Warcraft and China: What lessons should Hollywood learn?

Warcraft is not a good movie, and American audiences seem to agree since the film only opened with $24.1M domestically. By all accounts, word of mouth has not helped the film grow any legs, and the overwhelming number of negative reviews will continue to be an anchor around the movie’s neck. At the time of this writing, Warcraft has a dismal 29% rating on Rotten Tomatoes.

The silver lining for the Legendary Pictures and Universal Pictures’ film is that it is over-performing in China. This development has led some industry watchers to believe that Warcraft is some kind of bellwether for Hollywood films, portending a focus on China and treating North America as a secondary market. Fortunately, these prognostications are premature at best, and purposefully sensational to drive readership at worst.

Is China the future of movies?

It’s worth noting that Warcraft is not the first Hollywood “industry” film to perform much better in China than in the US. Terminator: Genisys and Pacific Rim are two films in recent memory that performed better at the Chinese box office by several millions of dollars. Of course, when it comes to certain culturally American iconic franchises, those films still perform better in the US – like Star Wars: The Force Awakens, which earned 50% of its gross in the United States. In turn, it makes sense that Warcraft would be embraced by moviegoers in China because of that country’s particular affinity for the MMORPG World of Warcraft.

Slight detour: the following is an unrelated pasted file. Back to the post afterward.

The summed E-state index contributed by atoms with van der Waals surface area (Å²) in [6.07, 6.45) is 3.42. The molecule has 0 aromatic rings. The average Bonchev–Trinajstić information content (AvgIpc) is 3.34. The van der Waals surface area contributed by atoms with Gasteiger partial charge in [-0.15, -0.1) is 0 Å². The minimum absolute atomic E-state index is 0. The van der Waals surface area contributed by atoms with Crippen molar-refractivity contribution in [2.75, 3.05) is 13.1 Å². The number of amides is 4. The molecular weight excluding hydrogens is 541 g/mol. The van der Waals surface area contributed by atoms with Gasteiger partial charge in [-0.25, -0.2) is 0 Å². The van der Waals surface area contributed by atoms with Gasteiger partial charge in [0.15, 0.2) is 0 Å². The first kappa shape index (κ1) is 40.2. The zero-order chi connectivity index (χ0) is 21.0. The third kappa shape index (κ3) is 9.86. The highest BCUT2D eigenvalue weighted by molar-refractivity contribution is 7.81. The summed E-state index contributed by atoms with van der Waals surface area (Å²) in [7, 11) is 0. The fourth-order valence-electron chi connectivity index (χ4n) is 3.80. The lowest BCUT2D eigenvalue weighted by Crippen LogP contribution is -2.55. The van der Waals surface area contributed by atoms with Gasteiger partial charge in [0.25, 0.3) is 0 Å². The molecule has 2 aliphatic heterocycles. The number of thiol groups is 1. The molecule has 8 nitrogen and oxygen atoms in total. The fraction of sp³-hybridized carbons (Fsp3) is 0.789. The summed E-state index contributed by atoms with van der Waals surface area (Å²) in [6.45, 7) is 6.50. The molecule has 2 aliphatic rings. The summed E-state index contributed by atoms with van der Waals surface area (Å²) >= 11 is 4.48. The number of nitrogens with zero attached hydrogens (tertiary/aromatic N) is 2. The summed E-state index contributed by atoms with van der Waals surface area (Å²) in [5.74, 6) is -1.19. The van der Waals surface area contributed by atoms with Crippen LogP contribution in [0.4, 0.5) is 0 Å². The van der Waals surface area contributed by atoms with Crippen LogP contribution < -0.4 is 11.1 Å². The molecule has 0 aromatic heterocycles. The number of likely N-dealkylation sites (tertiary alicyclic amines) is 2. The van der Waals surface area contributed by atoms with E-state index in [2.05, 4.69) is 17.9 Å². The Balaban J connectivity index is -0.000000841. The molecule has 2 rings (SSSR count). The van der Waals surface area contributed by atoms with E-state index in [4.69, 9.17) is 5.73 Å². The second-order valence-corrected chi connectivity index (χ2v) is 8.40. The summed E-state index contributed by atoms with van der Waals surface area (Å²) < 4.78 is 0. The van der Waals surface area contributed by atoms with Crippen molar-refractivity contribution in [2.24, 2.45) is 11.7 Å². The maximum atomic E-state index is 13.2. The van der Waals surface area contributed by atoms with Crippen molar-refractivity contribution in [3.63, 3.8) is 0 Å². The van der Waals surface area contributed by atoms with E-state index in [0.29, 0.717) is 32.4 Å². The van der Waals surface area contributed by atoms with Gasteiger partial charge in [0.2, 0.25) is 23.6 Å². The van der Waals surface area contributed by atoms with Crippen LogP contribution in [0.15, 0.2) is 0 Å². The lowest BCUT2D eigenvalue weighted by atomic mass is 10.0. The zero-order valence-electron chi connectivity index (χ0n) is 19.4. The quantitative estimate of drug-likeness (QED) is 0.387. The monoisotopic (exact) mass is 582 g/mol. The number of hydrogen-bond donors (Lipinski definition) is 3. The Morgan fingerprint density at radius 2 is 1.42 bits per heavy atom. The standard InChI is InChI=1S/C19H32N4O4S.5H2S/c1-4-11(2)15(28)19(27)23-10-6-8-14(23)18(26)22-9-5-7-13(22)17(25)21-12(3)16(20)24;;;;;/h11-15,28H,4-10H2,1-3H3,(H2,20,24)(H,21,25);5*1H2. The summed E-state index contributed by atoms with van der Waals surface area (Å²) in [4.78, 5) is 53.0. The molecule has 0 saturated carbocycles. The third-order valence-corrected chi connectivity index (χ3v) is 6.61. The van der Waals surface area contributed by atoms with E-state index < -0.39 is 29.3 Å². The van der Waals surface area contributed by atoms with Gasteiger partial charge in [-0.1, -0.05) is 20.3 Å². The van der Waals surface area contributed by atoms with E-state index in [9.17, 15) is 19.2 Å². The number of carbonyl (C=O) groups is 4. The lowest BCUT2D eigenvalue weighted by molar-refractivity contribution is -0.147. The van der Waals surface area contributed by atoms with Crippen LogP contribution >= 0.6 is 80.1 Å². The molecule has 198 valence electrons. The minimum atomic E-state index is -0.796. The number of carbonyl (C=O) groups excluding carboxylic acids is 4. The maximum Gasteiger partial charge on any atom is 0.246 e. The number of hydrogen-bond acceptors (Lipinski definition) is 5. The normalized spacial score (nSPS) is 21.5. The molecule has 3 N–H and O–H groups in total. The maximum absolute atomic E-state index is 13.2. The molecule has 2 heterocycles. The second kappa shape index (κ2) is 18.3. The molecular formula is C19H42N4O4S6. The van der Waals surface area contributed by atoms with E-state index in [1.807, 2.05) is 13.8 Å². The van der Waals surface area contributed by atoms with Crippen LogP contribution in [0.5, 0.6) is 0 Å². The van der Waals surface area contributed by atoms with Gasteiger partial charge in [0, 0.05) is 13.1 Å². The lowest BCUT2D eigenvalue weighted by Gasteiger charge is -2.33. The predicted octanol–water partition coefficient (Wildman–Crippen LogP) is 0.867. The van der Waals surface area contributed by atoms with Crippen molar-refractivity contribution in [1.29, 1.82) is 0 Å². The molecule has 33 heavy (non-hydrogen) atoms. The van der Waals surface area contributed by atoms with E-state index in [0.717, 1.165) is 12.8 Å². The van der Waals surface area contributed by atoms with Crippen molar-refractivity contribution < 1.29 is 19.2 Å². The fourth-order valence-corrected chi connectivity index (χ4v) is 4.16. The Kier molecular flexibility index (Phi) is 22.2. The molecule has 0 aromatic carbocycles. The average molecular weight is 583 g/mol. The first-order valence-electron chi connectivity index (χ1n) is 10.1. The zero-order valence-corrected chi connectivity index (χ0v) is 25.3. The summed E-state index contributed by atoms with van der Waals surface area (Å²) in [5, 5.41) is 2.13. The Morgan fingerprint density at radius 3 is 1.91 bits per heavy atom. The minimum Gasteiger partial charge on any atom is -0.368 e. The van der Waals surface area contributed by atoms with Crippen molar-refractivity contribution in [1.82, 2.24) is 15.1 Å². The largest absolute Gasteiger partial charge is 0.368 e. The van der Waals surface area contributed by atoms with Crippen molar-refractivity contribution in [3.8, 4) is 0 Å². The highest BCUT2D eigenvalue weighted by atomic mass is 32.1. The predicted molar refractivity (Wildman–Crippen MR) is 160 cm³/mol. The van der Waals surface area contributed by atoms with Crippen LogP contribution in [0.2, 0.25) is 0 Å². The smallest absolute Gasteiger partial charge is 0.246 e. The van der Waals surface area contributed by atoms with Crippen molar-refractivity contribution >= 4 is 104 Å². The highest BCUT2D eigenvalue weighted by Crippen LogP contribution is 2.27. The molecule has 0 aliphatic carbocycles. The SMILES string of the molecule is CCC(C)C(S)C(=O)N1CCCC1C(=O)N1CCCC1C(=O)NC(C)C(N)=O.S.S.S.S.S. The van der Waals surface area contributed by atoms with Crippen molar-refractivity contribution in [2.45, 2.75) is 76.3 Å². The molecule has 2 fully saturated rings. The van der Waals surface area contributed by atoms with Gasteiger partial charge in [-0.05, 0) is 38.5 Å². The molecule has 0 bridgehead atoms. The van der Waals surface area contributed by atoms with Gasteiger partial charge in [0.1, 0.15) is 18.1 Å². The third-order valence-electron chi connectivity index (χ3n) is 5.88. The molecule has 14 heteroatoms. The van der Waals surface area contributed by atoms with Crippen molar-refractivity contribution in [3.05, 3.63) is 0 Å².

From Deadline:

China, which has a penchant for fantasy, has had a decade-long fascination with World Of Warcraft; its name there is understood to translate to “World Of Magical Beasts.” The market is estimated to make up about half of the game’s five million players, according to the BBC. The history has been fraught at times, however, as the government exercized (sic) controls over the years — only serving to increase the game’s popularity.

In the early days, when the 3D rendered worlds were first made available, it caused a seismic shift in Chinese gaming. The University of Edinburgh’s Lara Arnason recently told The Telegraph that as players were drawn together in the physical spaces of internet cafes and the online realms, “It was the first converged media experience. People were able to form real friendships, and have shared experiences and shared failures, with real online communities of real people. It quite literally changed the game.”

What it takes for a film to succeed overseas

Assuming that every WoW player in China went to see the film, that’s a built-in audience of 2.5M moviegoers. Assuming that each of them drags along one or more friends, and that’s a lot of tickets sold. The impressive numbers have made at least one Chinese entertainment icon speak out about the success.

From the Hollywood Reporter:

 Hong Kong action star Jackie Chan on Sunday extolled the Chinese film industry’s emerging market prowess at the Shanghai International Film Festival.

Saying that China was overlooked as a “nothing market” for decades, Chan suggested that the world has come to see the country’s entertainment sector in a very different light of late. He cited the phenomenal Chinese box-office performance of Legendary Entertainment’s Warcraft as evidence of the new order.